Distributed database technology that securely maintains a growing ledger of transactions, potentially useful for its inherent security, data integrity, and decentralized nature.

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Blockchain has great potential to transform a variety of industries by unlocking the power of the Internet of Things, and addressing data management challenges in applications like healthcare, but right now is highly experimental, without obvious ROI in most cases today.

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Lux Research analysts and the Lux Intelligence Engine have added the following recent blockchain developments.

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A Digital Transformation Framework: Applying Digital Tools to Improve Business Operations: One of the key elements to a successful digital transformation is laying out a clear vision. This involves designing new digitally-enhanced products and customer-centric digital business models to go with them as well as identifying business processes that are suitable for digitalization. In a previous report, we presented a framework that B2B and B2C companies across different sectors could use to create customer-centric digital business models. In this report, we present another framework that companies can use to identify suitable opportunities for digitalization in internal processes as well as the right digital tools to enable that transformation. We use case studies from various sectors to highlight how to use this framework.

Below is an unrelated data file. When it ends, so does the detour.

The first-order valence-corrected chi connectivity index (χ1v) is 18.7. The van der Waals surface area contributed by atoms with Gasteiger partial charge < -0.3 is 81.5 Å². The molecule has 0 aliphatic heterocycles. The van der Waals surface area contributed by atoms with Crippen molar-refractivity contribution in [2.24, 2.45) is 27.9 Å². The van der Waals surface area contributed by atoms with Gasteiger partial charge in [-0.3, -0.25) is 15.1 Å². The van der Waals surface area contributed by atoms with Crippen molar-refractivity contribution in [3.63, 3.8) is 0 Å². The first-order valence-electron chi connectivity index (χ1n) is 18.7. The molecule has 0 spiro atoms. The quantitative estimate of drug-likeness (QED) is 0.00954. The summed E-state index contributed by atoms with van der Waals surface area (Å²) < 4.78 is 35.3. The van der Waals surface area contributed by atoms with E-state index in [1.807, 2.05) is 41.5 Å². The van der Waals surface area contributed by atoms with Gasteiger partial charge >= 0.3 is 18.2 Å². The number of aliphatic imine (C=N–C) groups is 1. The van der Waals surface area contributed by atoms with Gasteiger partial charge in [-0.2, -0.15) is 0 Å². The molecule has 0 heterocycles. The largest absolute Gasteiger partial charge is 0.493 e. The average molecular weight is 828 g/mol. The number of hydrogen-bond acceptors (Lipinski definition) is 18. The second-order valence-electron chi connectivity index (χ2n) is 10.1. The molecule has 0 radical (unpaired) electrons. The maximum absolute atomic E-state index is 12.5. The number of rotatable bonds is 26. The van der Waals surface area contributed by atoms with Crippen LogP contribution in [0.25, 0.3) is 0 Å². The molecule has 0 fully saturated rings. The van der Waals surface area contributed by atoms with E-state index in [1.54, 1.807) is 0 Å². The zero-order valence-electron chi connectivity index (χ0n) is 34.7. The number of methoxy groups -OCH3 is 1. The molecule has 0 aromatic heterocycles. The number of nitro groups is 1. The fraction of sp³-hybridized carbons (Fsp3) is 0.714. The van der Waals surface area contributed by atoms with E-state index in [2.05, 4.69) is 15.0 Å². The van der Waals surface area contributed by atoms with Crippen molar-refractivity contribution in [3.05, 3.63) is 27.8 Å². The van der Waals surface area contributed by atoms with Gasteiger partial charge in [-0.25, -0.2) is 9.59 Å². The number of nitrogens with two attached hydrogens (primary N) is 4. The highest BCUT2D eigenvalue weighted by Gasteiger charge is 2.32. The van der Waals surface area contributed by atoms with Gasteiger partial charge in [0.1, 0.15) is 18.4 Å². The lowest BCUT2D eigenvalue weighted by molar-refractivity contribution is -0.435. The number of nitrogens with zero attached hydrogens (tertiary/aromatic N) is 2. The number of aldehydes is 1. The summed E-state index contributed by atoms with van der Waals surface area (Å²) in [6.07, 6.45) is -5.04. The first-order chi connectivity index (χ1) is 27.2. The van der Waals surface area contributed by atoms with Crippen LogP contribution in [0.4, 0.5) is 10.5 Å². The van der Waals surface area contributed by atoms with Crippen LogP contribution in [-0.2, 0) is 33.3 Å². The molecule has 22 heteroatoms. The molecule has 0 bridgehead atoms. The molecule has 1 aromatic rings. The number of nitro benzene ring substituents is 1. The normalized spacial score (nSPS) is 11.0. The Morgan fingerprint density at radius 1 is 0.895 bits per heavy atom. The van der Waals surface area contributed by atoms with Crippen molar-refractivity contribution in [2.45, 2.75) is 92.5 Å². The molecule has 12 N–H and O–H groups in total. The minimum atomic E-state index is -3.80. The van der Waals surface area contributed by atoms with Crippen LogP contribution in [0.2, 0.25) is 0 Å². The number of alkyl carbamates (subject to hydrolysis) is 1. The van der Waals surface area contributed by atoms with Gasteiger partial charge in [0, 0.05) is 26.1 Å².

The evolution of direct-to-consumer genetic testing: Blockchain, sequencing, and new business models: Direct-to-consumer (DTC) genetic testing (GT) companies have been around for more than a decade, with 23andMe kickstarting the personal genomics era in 2006. Since then, more than 200 DTC GT companies have appeared, offering health and wellness, fitness, nutrition, and ancestry services. Traditionally, these companies operate similarly to one another: The consumer provides a biological sample, usually saliva, which is then genotyped and gets back genetic data together with a report on the insights from the test. More recently, new sequencing techniques, business models, and data management strategies have started to technically differentiate companies:1)  Sequencing costs are rapidly dropping: Most of the established DTC GT players, such as 23andMe and, use DNA microarray-based genotyping, which analyzes specific genetic variants in the consumer's genome. This technology generates a small amount of data with limited value, whereas sequencing captures much more information with exact determination and length of DNA code. This is particularly important for less-studied populations, as genotyping arrays have been designed based on highly studied populations. For example, many arrays are based on Caucasian-centric populations and don't perform well on Asians or Africans or can miss out on very rare diseases or traits. Interpretation of sequencing data, on the other hand, can be continuously updated as new insights are gained by scientists.Historically, sequencing has been costly and time-consuming, but the cost has dropped rapidly due to advances in second-generation or next-generation sequencing (NGS) technologies. Today, a whole genome can be sequenced for under $1,000, while a whole exome (entire protein coding region of the genome) can be sequenced for half that cost, within one to two months. Several new companies in the DTC GT space, such as Veritas Genetics, Helix, Dante Labs, Full Genomes, 24Genetics, Sure Genomics, and Gene by Gene are already rolling out whole-genome and whole-exome sequencing rather than DNA genotyping for these prices. While the cost is still considerably higher than that of DNA genotyping, which can be done for around $100, some industry leaders are predicting cost parity in the next few years. As we are approaching the per-run cost parity, microarray-based genotyping will quickly become obsolete. Thus, DTC GT companies not already planning on adopting sequencing technology risk being left behind. 2) New business models coming from genomic data: Helix, a startup spun off from Illumina, offers whole-exome sequencing at $50 to $80 – comparable to, if not cheaper than, current genotyping competitors. Helix subsidizes the cost by developing new revenue streams with its data. Using a dynamic consent model, it works with third-party developers, some of them also DTC GT companies themselves, such as DNAFit, to create personalized products across personalized nutrition, fitness, and, lifestyle. Helix's model transitions from transactional product sales to more relationship-based repeat revenue generation, which is a much more lucrative and stable model for a consumer-focused company.In addition to DNA sequencing, Sure Genomics and 24Genetics claim they can provide additional information and unique insights on genealogical and nutrigenetic traits based on existing DNA datasets. A consumer who had their DNA genotyped or sequenced with a different service provider can upload their raw data and pay about $100 to get additional analysis done on their genetic data. 3) Data management comes to the forefront: Over the years, DTC GT companies have amassed large, centralized databases of genetic data (de-identified and aggregated data) and sought to monetize it in new ways, such as working with pharmaceutical companies to identify new drug targets. This opens up concerns about data ownership and data security, particularly in light of recent data breaches. For example, reported a data leak of 300,000 users last year, and in an even bigger case, MyHeritage, an Israel-based DTC GT company, was hacked in June 2018, exposing 92 million user accounts.As a result, companies like Nebula Genomics, Gene Blockchain, and Zenome are exploring blockchain systems where genetic data is secured, decentralized, and completely owned by the consumers, but offers the opportunity for them to communicate with potential buyers to monetize their data. These companies are still at the conceptual stage, so it remains to be seen how this will be implemented. Future opportunities around the DNA sequencing side of things seem fairly limited for now. Illumina is currently the market leader, dominating the NGS space and often introducing the new industry standard every few years in sequencing methodologies, speed to results, and costs. One estimate suggests that 90% of all DNA ever sequenced was done on an Illumina machine. Third-generation sequencing technologies, employing fundamentally different approaches, are still under development. Oxford Nanopore Technologies and Stratos Genomics are exploring nanopore technology to sequence DNA. Their machines offer portable, point-of-care diagnostic solutions but are currently not as powerful or accurate as NGS machines. Moving forward, NGS technologies seem likely to be the dominant sequencing platform for DTC GT companies as DNA sequencing replaces genotyping. Overall, there will be a rapid increase in human genomic data, making available a marketplace that developers can build solutions around and creating many new business opportunities for those who support the data acquisition, storage, and analysis and for those who can use this data for new product development. It will also facilitate a shift in how DTC GT companies engage with their customers, from a once passive, monogamous relationship to a more active and engaged one with the DTC GT and third-party developer ecosystem in general.